A series of FA Cup replays were played on this day in 1946, with 30 minutes of extra time and then if scores were still equal the game continued until someone scored. The Middlesbrough and Blackpool match played 31 minutes after extra time and slightly shorter games were played out with Nottingham Forest v Watford and QPR v Crystal Palace. The Middlesbrough game was thus the longest official football match ever played in England at 151 minutes.
Indeed 1945/6 was a strange season. It had been agreed by the Football League that there was not enough infrastructure operating in the country after the end of the second world war to set up a new League programme, and so the regional wartime leagues continued as before. Besides too many players were still away from their clubs and clubs had not had enough time to arrange for transfers to plug the gaps in their squads.
But the FA Cup came back after its wartime suspension, and for one season only, it was played on a home and away basis after the six preliminary rounds involving non-league teams.
The home/away system for this one season meant that draws were less likely over the two legs, and of course this reduced the chances of giant-killing considerably, as the smaller clubs can often pull off a shock once, but rarely twice against the same team.
However, there were inevitably some drawn games. And this was a problem as there was also a partial ban on mid-week games being played as the government attempted to get the rebuilding programme underway. The lack of power also meant no floodlighting was allowed and thus a midweek replay kicking off at 2.15pm might have tempted supporters to take an afternoon off work and very few were allowed.
In the FA Cup replays that did happen, it was agreed that in the event of a draw the game would continue until someone scored.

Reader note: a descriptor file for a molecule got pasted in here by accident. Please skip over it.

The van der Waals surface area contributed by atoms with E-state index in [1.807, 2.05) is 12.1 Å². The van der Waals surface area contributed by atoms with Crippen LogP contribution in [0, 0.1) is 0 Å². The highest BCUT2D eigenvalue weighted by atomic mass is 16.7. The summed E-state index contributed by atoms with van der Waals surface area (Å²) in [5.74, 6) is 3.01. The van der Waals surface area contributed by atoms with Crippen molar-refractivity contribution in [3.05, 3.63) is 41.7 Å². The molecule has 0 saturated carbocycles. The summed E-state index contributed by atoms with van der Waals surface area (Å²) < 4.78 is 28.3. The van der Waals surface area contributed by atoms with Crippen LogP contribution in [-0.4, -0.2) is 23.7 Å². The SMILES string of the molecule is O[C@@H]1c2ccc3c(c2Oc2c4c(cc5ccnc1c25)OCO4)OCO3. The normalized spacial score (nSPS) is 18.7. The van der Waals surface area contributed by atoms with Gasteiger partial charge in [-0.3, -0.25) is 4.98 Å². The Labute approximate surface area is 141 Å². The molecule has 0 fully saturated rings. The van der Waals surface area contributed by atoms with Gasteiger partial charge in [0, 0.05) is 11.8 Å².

In the 4th round games on 26 and 30 January 1946, Blackpool beat Middlesbrough 3-2 and Middlesbrough then beat Blackpool 3-2. The replay on 4 February 1946 is recorded as resulting in Blackpool 0 Middlesbrough 1.
In his memoires, Arsenal manager, Tom Whittaker reported on this match.
“I remember the third game between Middlesbrough and Blackpool, on the Leeds United ground, lasting 30 minutes of extra time, and then, played to a finish, going another 31 minutes before the Middlesbrough captain, George Hardwick, brought merciful relief with a penalty.”
From what I can make out, Nottingham Forest v Watford, 3rd round replay on 16 January 1946 was finished in the same way, as was QPR v Crystal Palace on the same day.
Apparently, the FA then ordered the practice to be stopped, and presumably reached a compromise with the government about additional replays if required.
None of this affected Arsenal as they fared poorly in the Cup this season losing 0-6 to West Ham away on 5 January and winning 1-0 in the second leg on 9 January 1946.
Indeed the whole season was something of a disaster for Arsenal as we finished 13th. Allison had only continued running the club at White Hart Lane through the war out of loyalty to the club and the board, and was very reluctant to manage this first season back. But the board wanted Tom Whittaker as manager, and he was not yet available being still with the army, and so Allison stayed on.
He then wrote his autobiography, “Allison Calling” and finally was able to retire. That autobiography totally contradicts the work of fiction produced by previous Arsenal manager Leslie Knighton, but as is the way of things it was the false story of Knighton that hit the headlines. I imagine Allison was outraged by Knighton’s book but was probably told by the board to stay quiet “for the sake of the club”.
Just another of those little quirky things that has slipped out of most history books.
For details of the videos sorted by club, and videos in the order we published them, plus our 21 golden great videos please see here.
Just as the videos have been put in date order so we are now doing a day-by-day series of Arsenal events, looking to find one good story a day throughout the year. This project started on 1 December, and we are adding to it each day. The index is here.
100 Years in the First Division: the absolute complete story of Arsenal’s promotion in 1919.
Henry Norris at the Arsenal: There is a full index to the series here.
Arsenal in the 1930s: The most comprehensive series on the decade ever
Arsenal in the 1970s: Every match and every intrigue reviewed in detail.